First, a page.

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October 1, 2018 (LifeSiteNews) – Six United States bishops have now asked their priests to recite the Prayer to St. Michael (see the end of this article) after Mass. It was said at the end of Low Masses (less solemn Masses) from its institution by Pope Leo XIII in 1886 until 1964, and is still used in celebrations of the Extraordinary Form.
The context of this request from bishops is the sexual abuse scandal, a manifestation of demonic influence in the Church which surely calls for a response using spiritual weapons, as well as natural ones. The Prayer to St. Michael refers to the oppression of the Church by Satan, and the Church’s confidence in God’s power, wielded through St. Michael, to overcome him.
This kind of language is no longer familiar to many Catholics: it is rarely found in the liturgy as reformed after the Second Vatican Council, or in officially approved prayers and devotions. The bishops’ decision to bring this prayer out of retirement is part of a growing movement to recover the more forthright and supernaturally focused spirituality found in the Church’s tradition, in place of forms of words which appear unwilling to make supernatural realities clear.
The post-Conciliar change of orientation cannot claim justification from Vatican II. The Council’s Pastoral Constitution on the Church in the Modern World, Gaudium et spes 37 remind us:
A monumental struggle against the powers of darkness pervades the whole history of man. The battle was joined from the very origins of the world and will continue until the last day, as the Lord has attested.
This is exactly what the Prayer to St. Michael reflects. Why did it ever disappear from use?
Pope Leo XIII, who composed the Prayer to St. Michael and also another longer one for use in exorcisms, saw the political conflict of his own day explicitly in terms of the war in heaven between Satan and the Archangel Michael. The story that Pope Leo’s composition of the Prayer to St. Michael was stimulated by a vision in his private chapel is historically well-supported, as Kevin Symonds has argued in detail in a recent book on the Prayer to St. Michael.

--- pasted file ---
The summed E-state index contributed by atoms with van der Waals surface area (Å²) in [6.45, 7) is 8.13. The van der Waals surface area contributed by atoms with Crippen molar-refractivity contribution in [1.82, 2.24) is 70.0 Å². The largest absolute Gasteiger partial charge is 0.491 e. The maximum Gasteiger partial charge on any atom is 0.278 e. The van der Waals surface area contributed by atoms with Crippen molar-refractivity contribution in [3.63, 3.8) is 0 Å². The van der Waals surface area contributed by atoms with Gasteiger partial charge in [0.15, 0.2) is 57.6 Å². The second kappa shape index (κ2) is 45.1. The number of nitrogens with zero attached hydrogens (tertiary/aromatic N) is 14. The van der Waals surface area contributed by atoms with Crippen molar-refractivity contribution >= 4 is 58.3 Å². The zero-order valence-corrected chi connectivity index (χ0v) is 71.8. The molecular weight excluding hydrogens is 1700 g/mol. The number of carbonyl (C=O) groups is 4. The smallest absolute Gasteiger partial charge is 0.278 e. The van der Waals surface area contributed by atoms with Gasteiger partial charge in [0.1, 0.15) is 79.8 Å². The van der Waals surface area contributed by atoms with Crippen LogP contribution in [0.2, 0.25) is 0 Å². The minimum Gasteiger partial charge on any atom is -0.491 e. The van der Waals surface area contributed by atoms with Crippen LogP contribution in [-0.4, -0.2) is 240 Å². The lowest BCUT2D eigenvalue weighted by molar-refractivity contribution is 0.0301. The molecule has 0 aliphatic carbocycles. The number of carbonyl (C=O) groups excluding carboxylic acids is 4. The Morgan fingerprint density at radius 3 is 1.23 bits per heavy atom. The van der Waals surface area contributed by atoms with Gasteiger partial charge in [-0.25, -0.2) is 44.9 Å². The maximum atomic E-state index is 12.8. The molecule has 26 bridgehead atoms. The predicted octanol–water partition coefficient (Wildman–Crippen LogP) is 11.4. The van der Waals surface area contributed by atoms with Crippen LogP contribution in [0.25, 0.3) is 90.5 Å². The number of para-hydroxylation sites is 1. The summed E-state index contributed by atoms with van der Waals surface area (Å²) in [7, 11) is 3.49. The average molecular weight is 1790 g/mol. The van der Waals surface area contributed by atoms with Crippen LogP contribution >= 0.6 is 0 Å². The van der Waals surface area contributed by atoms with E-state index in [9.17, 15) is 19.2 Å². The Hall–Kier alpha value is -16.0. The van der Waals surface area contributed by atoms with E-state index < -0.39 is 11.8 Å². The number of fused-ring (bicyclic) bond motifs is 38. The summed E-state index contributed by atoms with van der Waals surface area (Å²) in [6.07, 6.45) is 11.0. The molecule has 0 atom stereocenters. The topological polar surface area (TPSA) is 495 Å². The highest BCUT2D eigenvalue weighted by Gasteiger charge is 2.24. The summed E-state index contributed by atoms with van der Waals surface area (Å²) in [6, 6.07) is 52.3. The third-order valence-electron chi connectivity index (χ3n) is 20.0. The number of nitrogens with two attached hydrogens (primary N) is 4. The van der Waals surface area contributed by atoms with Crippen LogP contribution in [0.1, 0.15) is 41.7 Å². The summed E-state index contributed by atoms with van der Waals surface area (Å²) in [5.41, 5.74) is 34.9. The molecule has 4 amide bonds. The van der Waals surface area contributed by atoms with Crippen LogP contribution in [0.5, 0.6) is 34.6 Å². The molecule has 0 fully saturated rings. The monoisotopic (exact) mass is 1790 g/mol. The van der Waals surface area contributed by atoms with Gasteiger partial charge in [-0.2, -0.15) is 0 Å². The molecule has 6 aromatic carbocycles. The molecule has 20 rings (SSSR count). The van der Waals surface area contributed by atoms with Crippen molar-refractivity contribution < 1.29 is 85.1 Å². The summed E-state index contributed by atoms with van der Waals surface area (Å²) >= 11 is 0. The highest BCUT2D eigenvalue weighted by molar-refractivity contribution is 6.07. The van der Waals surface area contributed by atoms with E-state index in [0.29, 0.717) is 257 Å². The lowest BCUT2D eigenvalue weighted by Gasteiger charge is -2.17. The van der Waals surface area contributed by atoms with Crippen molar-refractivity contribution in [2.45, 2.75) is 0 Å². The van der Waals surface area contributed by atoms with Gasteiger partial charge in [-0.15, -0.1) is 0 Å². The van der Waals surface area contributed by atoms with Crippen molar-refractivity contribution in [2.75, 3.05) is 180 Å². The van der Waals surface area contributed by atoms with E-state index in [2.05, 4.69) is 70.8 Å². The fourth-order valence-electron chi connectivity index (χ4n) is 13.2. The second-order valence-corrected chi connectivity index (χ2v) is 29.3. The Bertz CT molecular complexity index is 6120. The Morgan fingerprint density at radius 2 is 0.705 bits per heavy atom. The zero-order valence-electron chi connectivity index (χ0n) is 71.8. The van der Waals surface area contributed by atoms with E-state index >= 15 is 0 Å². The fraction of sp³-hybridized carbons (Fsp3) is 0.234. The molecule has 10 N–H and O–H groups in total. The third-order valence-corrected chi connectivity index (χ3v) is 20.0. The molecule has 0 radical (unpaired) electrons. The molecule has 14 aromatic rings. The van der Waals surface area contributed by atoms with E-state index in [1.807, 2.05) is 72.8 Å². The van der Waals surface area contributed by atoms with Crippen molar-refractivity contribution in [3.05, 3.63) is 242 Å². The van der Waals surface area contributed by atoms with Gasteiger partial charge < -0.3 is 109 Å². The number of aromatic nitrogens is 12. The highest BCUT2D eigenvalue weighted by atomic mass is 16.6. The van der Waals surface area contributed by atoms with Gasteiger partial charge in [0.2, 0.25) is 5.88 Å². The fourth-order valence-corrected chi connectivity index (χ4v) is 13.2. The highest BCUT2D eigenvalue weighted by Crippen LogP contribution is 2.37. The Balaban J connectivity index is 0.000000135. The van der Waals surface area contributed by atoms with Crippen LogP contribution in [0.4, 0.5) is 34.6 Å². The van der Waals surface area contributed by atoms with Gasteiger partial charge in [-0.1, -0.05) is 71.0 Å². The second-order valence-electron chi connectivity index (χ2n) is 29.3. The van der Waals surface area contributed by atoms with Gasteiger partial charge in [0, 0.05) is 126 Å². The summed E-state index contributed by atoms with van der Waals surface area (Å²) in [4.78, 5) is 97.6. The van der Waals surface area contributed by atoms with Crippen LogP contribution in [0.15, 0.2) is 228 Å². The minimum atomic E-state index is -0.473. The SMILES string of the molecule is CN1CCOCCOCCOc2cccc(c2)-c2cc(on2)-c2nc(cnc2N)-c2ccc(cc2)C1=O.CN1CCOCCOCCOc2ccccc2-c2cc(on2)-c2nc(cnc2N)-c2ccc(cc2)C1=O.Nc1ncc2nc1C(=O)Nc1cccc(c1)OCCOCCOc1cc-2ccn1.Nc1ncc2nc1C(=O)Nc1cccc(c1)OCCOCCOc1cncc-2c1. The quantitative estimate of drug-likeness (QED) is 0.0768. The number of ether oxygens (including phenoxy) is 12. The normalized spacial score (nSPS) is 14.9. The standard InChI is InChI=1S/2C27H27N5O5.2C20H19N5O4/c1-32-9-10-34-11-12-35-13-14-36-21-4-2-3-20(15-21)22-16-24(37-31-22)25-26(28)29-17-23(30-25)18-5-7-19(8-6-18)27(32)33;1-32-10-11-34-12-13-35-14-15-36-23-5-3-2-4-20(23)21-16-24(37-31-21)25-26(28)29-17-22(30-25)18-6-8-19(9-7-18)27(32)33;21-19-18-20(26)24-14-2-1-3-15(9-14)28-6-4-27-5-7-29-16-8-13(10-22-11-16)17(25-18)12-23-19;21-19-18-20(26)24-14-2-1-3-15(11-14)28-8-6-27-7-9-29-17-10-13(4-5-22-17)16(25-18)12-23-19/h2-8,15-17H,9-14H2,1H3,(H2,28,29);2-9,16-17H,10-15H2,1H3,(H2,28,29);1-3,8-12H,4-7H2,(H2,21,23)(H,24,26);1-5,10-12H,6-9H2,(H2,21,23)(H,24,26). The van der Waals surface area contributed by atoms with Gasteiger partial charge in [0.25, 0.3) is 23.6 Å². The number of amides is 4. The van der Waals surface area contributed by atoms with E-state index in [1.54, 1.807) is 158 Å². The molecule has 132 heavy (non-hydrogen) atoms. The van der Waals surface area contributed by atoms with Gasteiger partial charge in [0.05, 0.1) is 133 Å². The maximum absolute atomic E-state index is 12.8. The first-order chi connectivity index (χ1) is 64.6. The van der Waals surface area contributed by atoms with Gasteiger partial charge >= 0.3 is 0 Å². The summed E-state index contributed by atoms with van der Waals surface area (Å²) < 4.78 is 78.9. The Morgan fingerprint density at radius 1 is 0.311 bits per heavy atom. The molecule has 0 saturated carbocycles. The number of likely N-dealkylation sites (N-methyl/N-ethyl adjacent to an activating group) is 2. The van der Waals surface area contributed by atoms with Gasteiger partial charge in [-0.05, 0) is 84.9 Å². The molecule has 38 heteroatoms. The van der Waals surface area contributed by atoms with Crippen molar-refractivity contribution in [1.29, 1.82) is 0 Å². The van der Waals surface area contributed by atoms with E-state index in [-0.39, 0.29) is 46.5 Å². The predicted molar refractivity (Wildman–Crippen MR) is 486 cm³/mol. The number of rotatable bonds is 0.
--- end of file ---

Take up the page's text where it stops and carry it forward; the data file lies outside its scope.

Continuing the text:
Pope Pius XI understood that this cosmic conflict was also at issue in the Russian revolution. He directed that the Prayers after Low Mass, including the Prayer to St. Michael, be said “to permit the tranquillity and freedom to profess the faith to be restored to the afflicted people of Russia.” This intention is often linked to the significance accorded to the conversion of Russia by the revelations of the Blessed Virgin Mary at Fatima.
Pius XI’s intention was reiterated in 1952 by Pope St Pius X, but only twelve years later, in 1964, these prayers were abolished completely, and for practical purposes disappeared from the devotional lives of Catholics. The Second Vatican Council’s decree on the liturgy, issued only two years earlier, Sacrosantum Concilium, was in many ways very cautious about liturgical reform. However, those given the task of carrying it out were determined to strip Mass down to its bare essentials. Prayers appended to the end of Mass were natural targets of the editor’s scissors, but, as the reform proceeded, so were references to the angels and saints, their merits and prayers, the devil, sin, penance, and grace. St. Michael was a particular victim, disappearing not only from the Prayers after Low Mass, but in the new Missal being left out of the Confiteor and the Blessing of Incense. He also lost his separate feast day, Michaelmas, once one of the major feasts of the year, which became a general feast of the angels.
The downplaying of these themes in the liturgy was motivated partly by a desire that these texts should not be a barrier between Catholic and Protestants, and partly by an embarrassment felt by many Catholic theologians of the time and since to ideas perceived as “negative.” When, however, the reality around us shows a negative aspect – when sin and the influence of Satan become undeniably visible, as in the clerical abuse crisis – then to refuse to use this language stops looking like accentuating the positive, and starts looking like detachment from the reality of others’ suffering. Recognizing the activity of Satan is the first step to putting into words our confident plea for the necessary supernatural assistance against him.
The Prayer to St. Michael
Holy Michael Archangel, defend us in the day of battle; be our safeguard against the wickedness and snares of the devil. May God rebuke him, we humbly pray, and do thou, prince of the heavenly host, by the power of God thrust down to hell Satan and all wicked spirits, who wander through the world for the ruin of souls. Amen.